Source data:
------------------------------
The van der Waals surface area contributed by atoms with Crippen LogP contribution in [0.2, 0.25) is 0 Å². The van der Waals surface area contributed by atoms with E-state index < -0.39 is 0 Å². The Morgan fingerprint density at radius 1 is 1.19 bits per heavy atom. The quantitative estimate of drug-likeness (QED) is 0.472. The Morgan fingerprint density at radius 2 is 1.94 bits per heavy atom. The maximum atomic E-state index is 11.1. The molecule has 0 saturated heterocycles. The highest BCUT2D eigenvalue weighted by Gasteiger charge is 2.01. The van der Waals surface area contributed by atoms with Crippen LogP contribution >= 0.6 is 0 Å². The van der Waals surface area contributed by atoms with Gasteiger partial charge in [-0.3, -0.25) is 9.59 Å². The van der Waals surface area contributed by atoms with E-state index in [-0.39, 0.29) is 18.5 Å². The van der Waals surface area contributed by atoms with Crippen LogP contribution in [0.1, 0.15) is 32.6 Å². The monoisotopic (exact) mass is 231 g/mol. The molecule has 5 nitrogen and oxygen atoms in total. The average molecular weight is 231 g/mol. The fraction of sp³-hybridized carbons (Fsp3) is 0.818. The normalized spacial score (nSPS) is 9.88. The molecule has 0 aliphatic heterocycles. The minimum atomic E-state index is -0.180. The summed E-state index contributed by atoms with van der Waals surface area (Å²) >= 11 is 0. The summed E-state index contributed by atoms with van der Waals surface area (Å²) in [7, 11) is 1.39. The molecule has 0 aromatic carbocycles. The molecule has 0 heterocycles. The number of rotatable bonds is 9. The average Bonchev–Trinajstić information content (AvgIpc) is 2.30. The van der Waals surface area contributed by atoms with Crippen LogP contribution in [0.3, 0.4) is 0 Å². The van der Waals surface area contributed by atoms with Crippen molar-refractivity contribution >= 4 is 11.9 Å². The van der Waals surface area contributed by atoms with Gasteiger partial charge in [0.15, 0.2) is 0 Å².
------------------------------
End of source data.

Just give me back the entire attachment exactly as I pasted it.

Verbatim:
The van der Waals surface area contributed by atoms with Crippen LogP contribution in [0.2, 0.25) is 0 Å². The van der Waals surface area contributed by atoms with E-state index < -0.39 is 0 Å². The Morgan fingerprint density at radius 1 is 1.19 bits per heavy atom. The quantitative estimate of drug-likeness (QED) is 0.472. The Morgan fingerprint density at radius 2 is 1.94 bits per heavy atom. The maximum atomic E-state index is 11.1. The molecule has 0 saturated heterocycles. The highest BCUT2D eigenvalue weighted by Gasteiger charge is 2.01. The van der Waals surface area contributed by atoms with Crippen LogP contribution >= 0.6 is 0 Å². The van der Waals surface area contributed by atoms with Gasteiger partial charge in [-0.3, -0.25) is 9.59 Å². The van der Waals surface area contributed by atoms with E-state index in [-0.39, 0.29) is 18.5 Å². The van der Waals surface area contributed by atoms with Crippen LogP contribution in [0.1, 0.15) is 32.6 Å². The monoisotopic (exact) mass is 231 g/mol. The molecule has 5 nitrogen and oxygen atoms in total. The average molecular weight is 231 g/mol. The fraction of sp³-hybridized carbons (Fsp3) is 0.818. The normalized spacial score (nSPS) is 9.88. The molecule has 0 aliphatic heterocycles. The minimum atomic E-state index is -0.180. The summed E-state index contributed by atoms with van der Waals surface area (Å²) >= 11 is 0. The summed E-state index contributed by atoms with van der Waals surface area (Å²) in [7, 11) is 1.39. The molecule has 0 aromatic carbocycles. The molecule has 0 heterocycles. The number of rotatable bonds is 9. The average Bonchev–Trinajstić information content (AvgIpc) is 2.30. The van der Waals surface area contributed by atoms with Crippen LogP contribution in [0.3, 0.4) is 0 Å². The van der Waals surface area contributed by atoms with Crippen molar-refractivity contribution >= 4 is 11.9 Å². The van der Waals surface area contributed by atoms with Gasteiger partial charge in [0.15, 0.2) is 0 Å².